I don’t know what I think of this. I don’t remember feeling ‘rejected’, but the implication is that even if I had done, it would have been as a psychological undercurrent and was not something of which I was aware. I do remember, again, a sense of WTF? when IT was no more – but quickly concluded that he simply wasn’t interested in anything other than pre-pubescent bodies, which is still my held position. But did that make me feel unloved? I suppose in a twisted way that it’s possible, though it doesn’t feel true.

Paul asked me if, either in my childhood or my adolescence, I’d had what would these days be termed “behavioural problems” by the psychiatric profession. My cynical laugh confirmed that this had, indeed, been the case (only as a teenager, mind you. I was a strange child, but not a nightmare one).

Paul spoke of his anger towards care-givers who are slapped around the face everyday with classic symptoms of child abuse in those of whom they are in charge, dismissing their ‘issues’ as teenage angst, being a spoiled brat or whatever. I nodded in agreement, but did point out that the dividing line between an ill-bred little cunt and a severely traumatised young person was blurred and hard to define.

He didn’t disagree, but said that most parents/guardians had it well within their power to do a little research into their kids’ behaviour, which would shed a lot of light on things, and possibly enable as-early-as-possible treatment for the abused youngster.

Was there an implicit attack on my mother here? I think so. I couldn’t disagree with him though – I still have a lot to tell here on that score. In short, aside from her denouncements on the information I gave her about Paedo (which, unsurprisingly, have “served to make [me] think that [I] was the one at fault” in the saga of Him and Me), she used to beat the living fuck out of me until I was ‘within an inch of my life’. My crime was being depressed.

But that’s a story for another day.

Paul said that when adults don’t notice the obvious signs of abuse – in my case walking strangely (obviously in the immediate aftermath of a certain type of incident), dramatic social withdrawal – that the child has to start leaving more cryptic-seeming hints all over the place. This leads to thinks like anger, regressed behaviours, theft and/or lies and generally disruptive behaviour. Although he accepted that the crossover between ‘bad’ and ‘traumatised’ was at times unclear, he said that the behaviour that I described from my late childhood/adolescence was classic mal-treated-kid behaviour.

Of course, my mother doesn’t believe in the lasting effects of trauma (despite the fact that she herself is very clearly suffering from some sort of PTSD), so I doubt she’d buy that, but it made me feel better about some of the shit things I’d done as an unruly brat. It doesn’t excuse them, but it does go some way to help explain them.

It’s my last line of defence, apparently. I used the term “repressed memories” for some reason, then started lambasting myself because “repressed memories” were/are simply “false memories”.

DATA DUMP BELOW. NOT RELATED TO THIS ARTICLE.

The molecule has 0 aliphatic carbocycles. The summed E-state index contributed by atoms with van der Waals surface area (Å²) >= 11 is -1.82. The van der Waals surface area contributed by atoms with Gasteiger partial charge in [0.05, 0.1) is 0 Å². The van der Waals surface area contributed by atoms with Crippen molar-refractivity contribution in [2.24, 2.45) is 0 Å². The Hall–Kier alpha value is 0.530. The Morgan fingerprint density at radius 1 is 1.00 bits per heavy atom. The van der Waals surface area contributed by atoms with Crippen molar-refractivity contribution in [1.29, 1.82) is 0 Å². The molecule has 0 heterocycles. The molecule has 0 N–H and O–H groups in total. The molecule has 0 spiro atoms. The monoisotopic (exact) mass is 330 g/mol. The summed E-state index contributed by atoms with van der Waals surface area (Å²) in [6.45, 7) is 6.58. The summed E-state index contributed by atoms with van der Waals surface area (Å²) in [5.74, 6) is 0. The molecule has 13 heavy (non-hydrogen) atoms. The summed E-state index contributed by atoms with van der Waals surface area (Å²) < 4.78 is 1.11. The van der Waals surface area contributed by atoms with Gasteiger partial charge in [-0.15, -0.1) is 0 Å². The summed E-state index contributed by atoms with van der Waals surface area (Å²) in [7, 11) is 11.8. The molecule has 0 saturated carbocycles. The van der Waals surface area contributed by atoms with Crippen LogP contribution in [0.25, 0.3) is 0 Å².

“You know that’s not true, don’t you?” Paul queried, refusing to break eye contact.

I broke it, staring up at the skylight and pulling at my hair. Eventually I nodded regretfully.

I asked him had he seen Life on Mars . The philistine had not (I shall sack him as my therapist tomorrow ((today)) for this unforgivable atrocity), but he understood the premise, so I outlined its relevance to me (the first episode deals with the tiny things that the protagonist’s mind has ‘invented’, leading him to conclude that because there was no point in it making up such details, that his circumstances must be real).

Paul asked how I had felt during the experiencing of my small details – watching the rain water meandering down the garage wall, for example. I said that I had developed an odd fascination with such mundaneness at the time. Predictably, he saw this as a precursor to dissociation, and a coping mechanism to deal with the “unspeakable-ness” of what was being done at the time.

Way, way back many centurie(s-in-days) ago, not long after this blogging began, a blogpost lived in the land of Paaa-aahhnn, that identified her as a misogynist-feminist.

(If you understand what the deliberate cadence of the preceding paragraph was alluding to then you lead as sad a life as I do. Sorry).

Paul asked me how I felt about discussing the whole sorry thing with him, and I replied that it was odd talking about it with such candour to anyone. He accepted that, but was especially interested in whether or not having the conversation with “an older man” freaked me out.

I said that on the contrary, I preferred it. I told him that I had never particularly gotten on with women (though as I encounter more and more lovely ladies in the blogosophere, my flawed perspective on my own sex is finally being corrected – nevertheless, my older friends and acquaintances are still almost exclusively male, as was briefly discussed on the ‘ About ‘ page), and that I had actually become quite anxious about the possibility of seeing a woman rather than a man at Nexus before it was confirmed that I could see him. I said that my interests – heavy metal, science fiction, beer, poker, cars – were the much more frequent domain of blokes rather than women, and that things that women did generally seem interested in – babies, weddings, soaps etc – were strongly disliked by me. (Obviously this is a generalisation in terms of both genders, for which I apologise).